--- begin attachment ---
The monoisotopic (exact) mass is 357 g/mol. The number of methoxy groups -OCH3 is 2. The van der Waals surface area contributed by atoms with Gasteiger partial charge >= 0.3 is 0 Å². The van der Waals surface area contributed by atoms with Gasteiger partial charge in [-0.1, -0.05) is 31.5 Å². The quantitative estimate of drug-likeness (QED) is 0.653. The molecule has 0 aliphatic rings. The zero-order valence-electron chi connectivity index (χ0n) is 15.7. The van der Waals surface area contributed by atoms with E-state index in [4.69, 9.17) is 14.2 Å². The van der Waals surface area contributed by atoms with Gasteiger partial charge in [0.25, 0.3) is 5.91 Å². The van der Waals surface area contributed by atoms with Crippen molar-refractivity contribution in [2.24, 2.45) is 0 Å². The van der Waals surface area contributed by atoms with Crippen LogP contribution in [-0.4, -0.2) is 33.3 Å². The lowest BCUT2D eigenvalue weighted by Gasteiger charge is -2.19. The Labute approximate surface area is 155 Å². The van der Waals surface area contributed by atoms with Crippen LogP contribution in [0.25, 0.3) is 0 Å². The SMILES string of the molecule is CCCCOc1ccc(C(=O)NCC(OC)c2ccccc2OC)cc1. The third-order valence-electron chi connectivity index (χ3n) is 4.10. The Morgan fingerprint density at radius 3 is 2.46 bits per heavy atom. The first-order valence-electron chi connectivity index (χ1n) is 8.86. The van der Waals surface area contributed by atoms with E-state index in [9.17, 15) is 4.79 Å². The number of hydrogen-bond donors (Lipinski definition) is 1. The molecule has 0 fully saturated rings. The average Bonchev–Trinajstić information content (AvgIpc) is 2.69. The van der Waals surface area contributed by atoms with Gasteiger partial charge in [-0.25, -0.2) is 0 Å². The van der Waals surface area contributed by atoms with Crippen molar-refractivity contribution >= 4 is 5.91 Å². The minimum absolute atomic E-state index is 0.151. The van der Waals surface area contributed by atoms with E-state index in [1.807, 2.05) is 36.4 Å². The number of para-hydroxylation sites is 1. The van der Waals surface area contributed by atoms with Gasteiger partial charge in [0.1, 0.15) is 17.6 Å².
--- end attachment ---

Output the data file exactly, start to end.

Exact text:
The monoisotopic (exact) mass is 357 g/mol. The number of methoxy groups -OCH3 is 2. The van der Waals surface area contributed by atoms with Gasteiger partial charge >= 0.3 is 0 Å². The van der Waals surface area contributed by atoms with Gasteiger partial charge in [-0.1, -0.05) is 31.5 Å². The quantitative estimate of drug-likeness (QED) is 0.653. The molecule has 0 aliphatic rings. The zero-order valence-electron chi connectivity index (χ0n) is 15.7. The van der Waals surface area contributed by atoms with E-state index in [4.69, 9.17) is 14.2 Å². The van der Waals surface area contributed by atoms with Gasteiger partial charge in [0.25, 0.3) is 5.91 Å². The van der Waals surface area contributed by atoms with Crippen molar-refractivity contribution in [2.24, 2.45) is 0 Å². The van der Waals surface area contributed by atoms with Crippen LogP contribution in [-0.4, -0.2) is 33.3 Å². The lowest BCUT2D eigenvalue weighted by Gasteiger charge is -2.19. The Labute approximate surface area is 155 Å². The van der Waals surface area contributed by atoms with Crippen LogP contribution in [0.25, 0.3) is 0 Å². The SMILES string of the molecule is CCCCOc1ccc(C(=O)NCC(OC)c2ccccc2OC)cc1. The third-order valence-electron chi connectivity index (χ3n) is 4.10. The Morgan fingerprint density at radius 3 is 2.46 bits per heavy atom. The first-order valence-electron chi connectivity index (χ1n) is 8.86. The van der Waals surface area contributed by atoms with E-state index in [9.17, 15) is 4.79 Å². The number of hydrogen-bond donors (Lipinski definition) is 1. The molecule has 0 fully saturated rings. The average Bonchev–Trinajstić information content (AvgIpc) is 2.69. The van der Waals surface area contributed by atoms with Gasteiger partial charge in [-0.25, -0.2) is 0 Å². The van der Waals surface area contributed by atoms with Crippen molar-refractivity contribution >= 4 is 5.91 Å². The minimum absolute atomic E-state index is 0.151. The van der Waals surface area contributed by atoms with E-state index in [1.807, 2.05) is 36.4 Å². The number of para-hydroxylation sites is 1. The van der Waals surface area contributed by atoms with Gasteiger partial charge in [0.1, 0.15) is 17.6 Å².